At the meeting, which held at the Sir Kashim Ibrahim Government House in the state capital, el-Rufai announced the immediate re-opening of tertiary institutions closed down in Southern Kaduna in December.
The schools affected include the state College of Education, Gidan Waya; Kaduna State University, Kafanchan campus; and the School of Nursing and Midwifery, also located in Kafanchan.
The schools were shut down following the crisis between herdsmen and farmers.
While receiving the stakeholders from southern part of the state, the governor said that following the improvement in the security situation in the area, the government decided to reopen all tertiary institutions in the area.
He added that the government had decided to adopt a multi-campus structure for all its tertiary institutions.
According to him, the government will locate at least one campus in every local government area of the state.
The new policy, he said, had been approved by the State Executive Council to increase access to higher education, “make accreditation of courses more cost-effective and respond concretely to the desire by several communities to host tertiary institutions.”
A multi-campus structure, he explained, would help to make the state’s tertiary institutions more inclusive and expand the range of courses that students could study by making most courses available in all campuses.
The governor said, “Memo presented to the State Executive Council indicates that the government hopes that the various campuses spread across the state can over time evolve into full-fledged universities in their own right. That is how the campuses of the University of California system and those of the University of London have evolved.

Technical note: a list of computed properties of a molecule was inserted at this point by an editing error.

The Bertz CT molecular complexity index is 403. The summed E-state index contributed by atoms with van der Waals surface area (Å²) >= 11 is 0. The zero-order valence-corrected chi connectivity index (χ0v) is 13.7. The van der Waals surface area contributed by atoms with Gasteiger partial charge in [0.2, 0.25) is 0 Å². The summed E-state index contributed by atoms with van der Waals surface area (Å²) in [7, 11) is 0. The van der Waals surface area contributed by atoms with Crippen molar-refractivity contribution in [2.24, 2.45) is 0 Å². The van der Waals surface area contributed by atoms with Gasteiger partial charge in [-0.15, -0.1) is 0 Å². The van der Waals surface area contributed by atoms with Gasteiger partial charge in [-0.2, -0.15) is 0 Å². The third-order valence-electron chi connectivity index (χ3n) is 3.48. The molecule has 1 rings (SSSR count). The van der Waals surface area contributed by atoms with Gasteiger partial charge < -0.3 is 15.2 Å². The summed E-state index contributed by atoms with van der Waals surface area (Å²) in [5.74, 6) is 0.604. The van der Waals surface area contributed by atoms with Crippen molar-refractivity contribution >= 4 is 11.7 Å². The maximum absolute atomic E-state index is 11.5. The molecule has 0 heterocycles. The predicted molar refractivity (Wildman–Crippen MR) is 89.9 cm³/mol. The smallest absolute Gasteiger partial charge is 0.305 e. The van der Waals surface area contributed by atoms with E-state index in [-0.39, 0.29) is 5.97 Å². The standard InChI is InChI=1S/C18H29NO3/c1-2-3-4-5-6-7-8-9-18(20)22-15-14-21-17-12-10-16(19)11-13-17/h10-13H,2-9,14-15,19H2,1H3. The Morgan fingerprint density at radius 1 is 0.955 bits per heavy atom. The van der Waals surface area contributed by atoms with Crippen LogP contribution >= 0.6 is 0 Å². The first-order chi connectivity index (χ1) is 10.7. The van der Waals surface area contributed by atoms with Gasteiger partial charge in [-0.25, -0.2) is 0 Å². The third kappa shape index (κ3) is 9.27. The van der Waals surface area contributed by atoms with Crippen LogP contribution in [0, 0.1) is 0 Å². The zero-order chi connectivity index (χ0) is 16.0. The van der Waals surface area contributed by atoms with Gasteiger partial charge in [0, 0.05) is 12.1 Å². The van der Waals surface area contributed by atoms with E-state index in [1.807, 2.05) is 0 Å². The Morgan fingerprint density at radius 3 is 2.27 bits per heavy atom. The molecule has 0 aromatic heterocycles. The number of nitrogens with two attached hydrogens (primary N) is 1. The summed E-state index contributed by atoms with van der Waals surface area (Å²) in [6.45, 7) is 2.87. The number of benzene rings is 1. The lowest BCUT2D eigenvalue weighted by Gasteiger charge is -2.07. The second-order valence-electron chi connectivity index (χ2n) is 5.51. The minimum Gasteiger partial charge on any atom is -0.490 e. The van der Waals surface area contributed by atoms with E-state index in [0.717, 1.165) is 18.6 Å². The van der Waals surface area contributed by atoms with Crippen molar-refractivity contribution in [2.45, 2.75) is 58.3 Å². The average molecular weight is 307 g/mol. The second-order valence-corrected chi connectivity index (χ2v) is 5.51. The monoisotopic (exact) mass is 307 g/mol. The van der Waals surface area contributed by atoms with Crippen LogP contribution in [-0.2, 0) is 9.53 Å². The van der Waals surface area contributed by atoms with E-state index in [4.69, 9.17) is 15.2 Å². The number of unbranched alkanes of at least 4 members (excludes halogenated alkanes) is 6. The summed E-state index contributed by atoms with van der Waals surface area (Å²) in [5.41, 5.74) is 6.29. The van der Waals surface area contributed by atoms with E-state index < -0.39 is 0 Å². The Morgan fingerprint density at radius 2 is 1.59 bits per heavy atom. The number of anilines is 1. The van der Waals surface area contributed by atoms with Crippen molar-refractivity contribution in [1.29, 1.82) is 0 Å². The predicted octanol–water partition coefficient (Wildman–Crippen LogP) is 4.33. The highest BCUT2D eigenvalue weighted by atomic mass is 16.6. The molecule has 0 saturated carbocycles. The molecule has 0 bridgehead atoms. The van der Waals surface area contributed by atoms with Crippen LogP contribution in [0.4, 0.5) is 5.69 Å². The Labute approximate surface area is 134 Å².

“This multi-campus policy will be implemented in a way that assigns at least one tertiary institution to each of the 23 local government areas. The laws of some of our institutions are already being amended to reflect this.”
He said his administration was committed to transforming the state university into a world-class institution in the long-term.
He commended the delegation, among whom were Air Commodore Emmanuel Jekada (retd.) and Bishop George Dodo, the Catholic Bishop of Zaria, for their efforts at restoring peace to the affected local government areas.
“I salute you for helping to uphold a common humanity, for keeping the voice of reason alive.
“It is voices like yours that are helping to anchor peace, upsetting the designs of people who think that a relentless focus on ethnicity and religion is the best way to advance their personal agenda.
“We are determined not to allow anyone to profit from strife. Thank you for your contributions to the steady advance of peace.”
Bushop Dodo, who is also the state Chairman, Christian Association of Nigeria, said it was clear that the government had good intentions and was doing a lot in the state.